Make your own website one that is edgy, exciting and thinks outside the box. Check out these street art websites for inspiration and a fresh take on the norm.
Street art is taking off on both the pop culture and gallery fronts, earning a new respect and creating a new scope for itself that encompasses not just graffiti, but conceptual installation pieces, freestanding sculptures, and unexpected plays on daily life and objects. Street art challenges viewers to look at the everyday world in a new way, be it humorous, satirical, or controversial. Check out these websites for a heavy dose of inspiration and take a page for them as you make your own website.
The Wooster Collective was founded in 2001 and takes its name from a street in Soho, New York. Yet the collective doesn’t focus on its city alone, but rather makes it their mission to establish relationships with street artists from around the world. Their scope is impressive: everywhere from Buenos Aires, to Paris, to Shanghai, to Tuscany, to Germany and even Tehran is represented. Not only a site for posting pictures, what makes the Wooster Collective unique is the in-depth contact they have with artists and the background information sharing that this enables. Youtube videos show artist interviews and many of the photographs are accompanied by written explanations by either a member of the team or the artists themselves. Recommended books and films are showcased in a sidebar. You can also sign up for their Facebook page or mailing list, to receive daily updates.
This is the personal website for Banksy, the anonymous British graffiti and street artist whose satirical works and social commentary have become known internationally. While his identity remains hidden, Banksy can be considered the world’s preeminent graffiti artist, whose work has crossed over from that of the street to the gallery and, in 2010, even became the subject of a film. Banksy’s website employs a simple design, with only three sections: outside, inside, and shop. “Outside” showcases his street art, while “inside” hosts an art portfolio of his drawings, cartoons, and sculptural items. “Shop” is an irreverent take on artists who create an online store, giving fans permission to download any images off the site, but making it clear that the artist is neither represented by a gallery nor wishes to be contacted further.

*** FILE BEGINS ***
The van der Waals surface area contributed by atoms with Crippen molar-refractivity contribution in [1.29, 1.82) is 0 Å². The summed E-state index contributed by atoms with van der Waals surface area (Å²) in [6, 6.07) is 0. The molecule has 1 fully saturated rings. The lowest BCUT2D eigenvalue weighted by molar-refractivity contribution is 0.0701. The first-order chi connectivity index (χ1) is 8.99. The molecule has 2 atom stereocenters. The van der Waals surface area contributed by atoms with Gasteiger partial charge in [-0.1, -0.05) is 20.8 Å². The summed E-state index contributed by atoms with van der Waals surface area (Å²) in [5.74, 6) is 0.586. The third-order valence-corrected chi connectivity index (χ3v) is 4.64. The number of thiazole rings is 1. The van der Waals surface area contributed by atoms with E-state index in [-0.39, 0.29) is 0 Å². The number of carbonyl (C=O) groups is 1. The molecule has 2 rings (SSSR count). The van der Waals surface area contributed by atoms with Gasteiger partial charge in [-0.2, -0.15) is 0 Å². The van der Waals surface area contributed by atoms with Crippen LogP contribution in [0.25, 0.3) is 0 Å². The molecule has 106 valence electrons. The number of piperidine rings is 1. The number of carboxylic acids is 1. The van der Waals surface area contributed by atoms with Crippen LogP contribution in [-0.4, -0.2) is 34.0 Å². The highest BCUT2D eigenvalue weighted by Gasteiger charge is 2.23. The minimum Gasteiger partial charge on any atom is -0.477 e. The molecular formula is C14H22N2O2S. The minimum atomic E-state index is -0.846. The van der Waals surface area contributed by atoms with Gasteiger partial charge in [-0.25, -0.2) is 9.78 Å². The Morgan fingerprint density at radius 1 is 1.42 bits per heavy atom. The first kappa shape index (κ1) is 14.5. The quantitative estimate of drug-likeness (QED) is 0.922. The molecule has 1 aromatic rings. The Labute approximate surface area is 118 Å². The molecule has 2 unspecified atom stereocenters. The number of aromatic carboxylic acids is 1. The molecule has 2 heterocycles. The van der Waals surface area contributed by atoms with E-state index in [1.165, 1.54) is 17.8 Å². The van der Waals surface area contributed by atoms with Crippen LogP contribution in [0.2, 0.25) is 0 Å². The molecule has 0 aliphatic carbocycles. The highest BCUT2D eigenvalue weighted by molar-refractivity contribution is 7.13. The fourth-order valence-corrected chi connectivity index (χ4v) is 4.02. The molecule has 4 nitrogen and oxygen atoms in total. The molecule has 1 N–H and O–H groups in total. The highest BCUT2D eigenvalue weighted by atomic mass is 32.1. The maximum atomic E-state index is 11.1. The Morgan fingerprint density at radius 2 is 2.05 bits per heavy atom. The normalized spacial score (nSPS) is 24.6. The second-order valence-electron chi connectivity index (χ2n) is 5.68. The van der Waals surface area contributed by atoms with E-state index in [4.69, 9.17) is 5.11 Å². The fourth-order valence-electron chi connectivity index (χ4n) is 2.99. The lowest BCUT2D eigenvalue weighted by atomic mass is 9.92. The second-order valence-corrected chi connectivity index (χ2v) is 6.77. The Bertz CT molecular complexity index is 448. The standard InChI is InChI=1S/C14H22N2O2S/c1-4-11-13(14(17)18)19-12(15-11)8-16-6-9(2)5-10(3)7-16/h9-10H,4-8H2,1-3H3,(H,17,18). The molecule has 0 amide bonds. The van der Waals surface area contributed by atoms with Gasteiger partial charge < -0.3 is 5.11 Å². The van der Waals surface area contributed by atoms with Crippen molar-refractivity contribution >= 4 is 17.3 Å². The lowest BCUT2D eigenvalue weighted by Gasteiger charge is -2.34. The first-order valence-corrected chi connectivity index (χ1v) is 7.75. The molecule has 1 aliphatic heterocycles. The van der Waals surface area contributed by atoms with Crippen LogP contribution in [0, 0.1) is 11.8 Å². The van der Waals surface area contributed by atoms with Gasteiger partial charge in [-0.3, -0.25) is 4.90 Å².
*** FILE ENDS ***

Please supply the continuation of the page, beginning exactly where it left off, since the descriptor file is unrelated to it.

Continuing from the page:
Art of the State focuses primarily on London’s street art and artists. It’s an in-depth and comprehensive site that includes images, street art events, reviews and literature, a forum on Banksy, and a linked blog. The photo gallery is divided into several digital portfolio subdivisions, from shots around London, to graffiti works, to punk rock photos, to miscellaneous images from around the world. It’s a great example of how to make your own website that is an in-depth and varied look at a single location in the street art scene, and offers both content and design ideas for how to make your own website. The web page background color of simple black, crisp and clean layout, and clearly divided sections with underlined links all help to make the site professional, organized, and user friendly.
Taking its name from Banksy, and sponsored by the Wooster Collective, Streetsy is an open-community, photo streaming blog of street art highlights. Viewers are invited to share their favorite finds from the streets or on the web and the selections are culled through and monitored by a small group of curators. With a web page background design of, appropriately, a grey brick wall, the site takes its art seriously and keeps the focus on the images, not any fancy design elements. The result is a very manageable selection of images from around the world that are stunningly impressive in their innovation and visual impact. From graffiti, to sculpture, to window shades, to even a print laid down on the sands of a beach, Streetsy’s photography portfolio reflects both the community and curators’ great eyes for detail and international reach.
Another New York City based website, Global Graphica was started in 2004, branching off from the pop-culture web magazine Air Massive. Focused in the beginning on street art found in the downtown neighborhoods of New York, Global Graphica has now expanded its international in an orderly and easy-to-navigate fashion. With an in-depth listing of categories, it’s easy for viewers to scan and find the images in which they’re most interested: pick to view art by city, topic, medium, artist, or range of years. It’s a cool mix of street art and everyday product design, with posts about other style bloggers and subjects as varied as bike models, candy wrapper graphics, and map blueprints. In this way, it shows just how much ground you can cover when you make your own website.